config.font = wezterm.font 'JetBrains Mono'

return config

If you wanted to use both of these in the same file, you would merge them together like this:

local wezterm = require 'wezterm'
local config = {}

config.font = wezterm.font 'JetBrains Mono'
config.color_scheme = 'Batman'

return config

For the sake of brevity in these docs, individual snippets may be shown as just the config assignments:

config.color_scheme = 'Batman'

Making your own Lua Modules

If you'd like to break apart your configuration into multiple files, you'll be interested in this information.

The Lua package.path is configured with the following paths in this order:

  • On Windows: a wezterm_modules dir in the same directory as wezterm.exe. This is for thumb drive mode, and is not recommended to be used otherwise.
  • ~/.config/wezterm
  • ~/.wezterm
  • A system specific set of paths which may (or may not!) find locally installed lua modules

That means that if you wanted to break your config up into a helpers.lua file you would place it in ~/.config/wezterm/helpers.lua with contents like this:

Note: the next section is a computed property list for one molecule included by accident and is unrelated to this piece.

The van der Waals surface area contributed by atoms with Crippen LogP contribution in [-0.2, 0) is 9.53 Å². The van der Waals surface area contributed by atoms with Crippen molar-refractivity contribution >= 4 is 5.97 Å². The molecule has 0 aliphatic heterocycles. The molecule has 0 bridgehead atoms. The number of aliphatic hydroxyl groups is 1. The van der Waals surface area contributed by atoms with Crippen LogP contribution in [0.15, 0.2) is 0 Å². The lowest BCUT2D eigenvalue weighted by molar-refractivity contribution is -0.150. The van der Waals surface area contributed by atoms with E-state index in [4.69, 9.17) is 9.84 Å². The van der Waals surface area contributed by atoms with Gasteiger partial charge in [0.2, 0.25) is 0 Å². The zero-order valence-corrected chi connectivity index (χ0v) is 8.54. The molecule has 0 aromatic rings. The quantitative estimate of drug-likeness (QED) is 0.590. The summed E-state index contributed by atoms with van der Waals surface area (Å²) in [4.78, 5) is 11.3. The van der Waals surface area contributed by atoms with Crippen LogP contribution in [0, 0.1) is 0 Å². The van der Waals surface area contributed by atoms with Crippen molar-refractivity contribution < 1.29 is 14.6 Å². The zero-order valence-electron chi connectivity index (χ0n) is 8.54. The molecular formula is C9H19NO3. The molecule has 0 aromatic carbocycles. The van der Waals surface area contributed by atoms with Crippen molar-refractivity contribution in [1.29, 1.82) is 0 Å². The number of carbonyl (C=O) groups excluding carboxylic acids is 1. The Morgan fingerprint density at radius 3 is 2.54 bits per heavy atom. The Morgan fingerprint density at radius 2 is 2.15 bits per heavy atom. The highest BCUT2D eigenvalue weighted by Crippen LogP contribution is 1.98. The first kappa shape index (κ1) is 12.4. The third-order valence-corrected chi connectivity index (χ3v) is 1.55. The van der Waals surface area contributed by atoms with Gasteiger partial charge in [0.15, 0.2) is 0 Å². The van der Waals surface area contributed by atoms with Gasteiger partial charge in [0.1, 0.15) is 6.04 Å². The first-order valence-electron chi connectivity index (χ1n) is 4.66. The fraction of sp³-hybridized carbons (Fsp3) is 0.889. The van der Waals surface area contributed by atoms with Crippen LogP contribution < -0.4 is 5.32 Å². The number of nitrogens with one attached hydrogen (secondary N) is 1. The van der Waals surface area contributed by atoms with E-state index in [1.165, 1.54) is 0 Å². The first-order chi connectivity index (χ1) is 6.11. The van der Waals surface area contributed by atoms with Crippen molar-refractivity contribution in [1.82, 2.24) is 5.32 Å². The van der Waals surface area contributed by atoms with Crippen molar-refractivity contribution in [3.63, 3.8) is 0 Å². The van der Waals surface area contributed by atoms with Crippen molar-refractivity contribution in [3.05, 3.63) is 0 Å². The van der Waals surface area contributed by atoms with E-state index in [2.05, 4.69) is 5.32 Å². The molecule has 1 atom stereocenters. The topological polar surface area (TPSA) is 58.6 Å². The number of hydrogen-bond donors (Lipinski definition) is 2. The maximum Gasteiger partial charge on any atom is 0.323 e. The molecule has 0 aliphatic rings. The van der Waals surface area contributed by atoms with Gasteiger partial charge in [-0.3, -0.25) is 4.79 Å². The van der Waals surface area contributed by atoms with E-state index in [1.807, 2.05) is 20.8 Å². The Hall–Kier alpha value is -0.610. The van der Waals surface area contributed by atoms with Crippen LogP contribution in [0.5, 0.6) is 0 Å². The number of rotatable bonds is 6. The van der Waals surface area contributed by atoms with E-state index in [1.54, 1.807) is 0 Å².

-- I am helpers.lua and I should live in ~/.config/wezterm/helpers.lua

local wezterm = require 'wezterm'

-- This is the module table that we will export
local module = {}

-- This function is private to this module and is not visible
-- outside.
local function private_helper()
  wezterm.log_error 'hello!'

-- define a function in the module table.
-- Only functions defined in `module` will be exported to
-- code that imports this module.
-- The suggested convention for making modules that update
-- the config is for them to export an `apply_to_config`
-- function that accepts the config object, like this:
function module.apply_to_config(config)

  config.color_scheme = 'Batman'

-- return our module table
return module

and then in your wezterm.lua you would use it like this:

local helpers = require 'helpers'
local config = {}
return config

Configuration Reference

Continue browsing this section of the docs for an overview of the commonly adjusted settings, or visit the Lua Config Reference for a more detailed list of possibilities.